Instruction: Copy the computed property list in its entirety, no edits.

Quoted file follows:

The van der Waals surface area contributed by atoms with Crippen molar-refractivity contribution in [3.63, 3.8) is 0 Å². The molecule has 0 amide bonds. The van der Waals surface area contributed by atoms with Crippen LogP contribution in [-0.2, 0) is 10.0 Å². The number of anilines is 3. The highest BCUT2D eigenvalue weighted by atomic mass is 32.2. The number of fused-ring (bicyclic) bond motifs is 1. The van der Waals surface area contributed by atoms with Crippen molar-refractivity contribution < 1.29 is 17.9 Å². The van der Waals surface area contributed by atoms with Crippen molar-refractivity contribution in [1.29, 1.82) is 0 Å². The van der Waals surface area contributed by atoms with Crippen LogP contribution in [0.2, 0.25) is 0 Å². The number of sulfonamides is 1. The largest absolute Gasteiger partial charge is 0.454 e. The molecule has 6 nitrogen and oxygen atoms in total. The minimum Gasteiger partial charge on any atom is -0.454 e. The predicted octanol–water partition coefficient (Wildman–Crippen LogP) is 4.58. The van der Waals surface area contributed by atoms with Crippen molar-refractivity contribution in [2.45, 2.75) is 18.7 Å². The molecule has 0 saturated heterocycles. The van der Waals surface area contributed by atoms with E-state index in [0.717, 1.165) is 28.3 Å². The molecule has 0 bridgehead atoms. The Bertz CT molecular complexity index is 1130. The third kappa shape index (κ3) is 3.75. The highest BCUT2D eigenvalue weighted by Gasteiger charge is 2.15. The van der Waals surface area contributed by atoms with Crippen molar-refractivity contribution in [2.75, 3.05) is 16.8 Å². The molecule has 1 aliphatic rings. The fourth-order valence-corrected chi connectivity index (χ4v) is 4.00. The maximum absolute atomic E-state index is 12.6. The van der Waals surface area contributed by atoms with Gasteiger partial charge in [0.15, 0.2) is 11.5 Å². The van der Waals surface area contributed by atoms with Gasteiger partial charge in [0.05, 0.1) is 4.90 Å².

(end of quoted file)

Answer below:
The van der Waals surface area contributed by atoms with Crippen molar-refractivity contribution in [3.63, 3.8) is 0 Å². The molecule has 0 amide bonds. The van der Waals surface area contributed by atoms with Crippen LogP contribution in [-0.2, 0) is 10.0 Å². The number of anilines is 3. The highest BCUT2D eigenvalue weighted by atomic mass is 32.2. The number of fused-ring (bicyclic) bond motifs is 1. The van der Waals surface area contributed by atoms with Crippen molar-refractivity contribution < 1.29 is 17.9 Å². The van der Waals surface area contributed by atoms with Crippen molar-refractivity contribution in [1.29, 1.82) is 0 Å². The van der Waals surface area contributed by atoms with Crippen LogP contribution in [0.2, 0.25) is 0 Å². The number of sulfonamides is 1. The largest absolute Gasteiger partial charge is 0.454 e. The molecule has 6 nitrogen and oxygen atoms in total. The minimum Gasteiger partial charge on any atom is -0.454 e. The predicted octanol–water partition coefficient (Wildman–Crippen LogP) is 4.58. The van der Waals surface area contributed by atoms with Crippen molar-refractivity contribution in [2.45, 2.75) is 18.7 Å². The molecule has 0 saturated heterocycles. The van der Waals surface area contributed by atoms with E-state index in [0.717, 1.165) is 28.3 Å². The molecule has 0 bridgehead atoms. The Bertz CT molecular complexity index is 1130. The third kappa shape index (κ3) is 3.75. The highest BCUT2D eigenvalue weighted by Gasteiger charge is 2.15. The van der Waals surface area contributed by atoms with Crippen molar-refractivity contribution in [2.75, 3.05) is 16.8 Å². The molecule has 1 aliphatic rings. The fourth-order valence-corrected chi connectivity index (χ4v) is 4.00. The maximum absolute atomic E-state index is 12.6. The van der Waals surface area contributed by atoms with Gasteiger partial charge in [0.15, 0.2) is 11.5 Å². The van der Waals surface area contributed by atoms with Gasteiger partial charge in [0.05, 0.1) is 4.90 Å².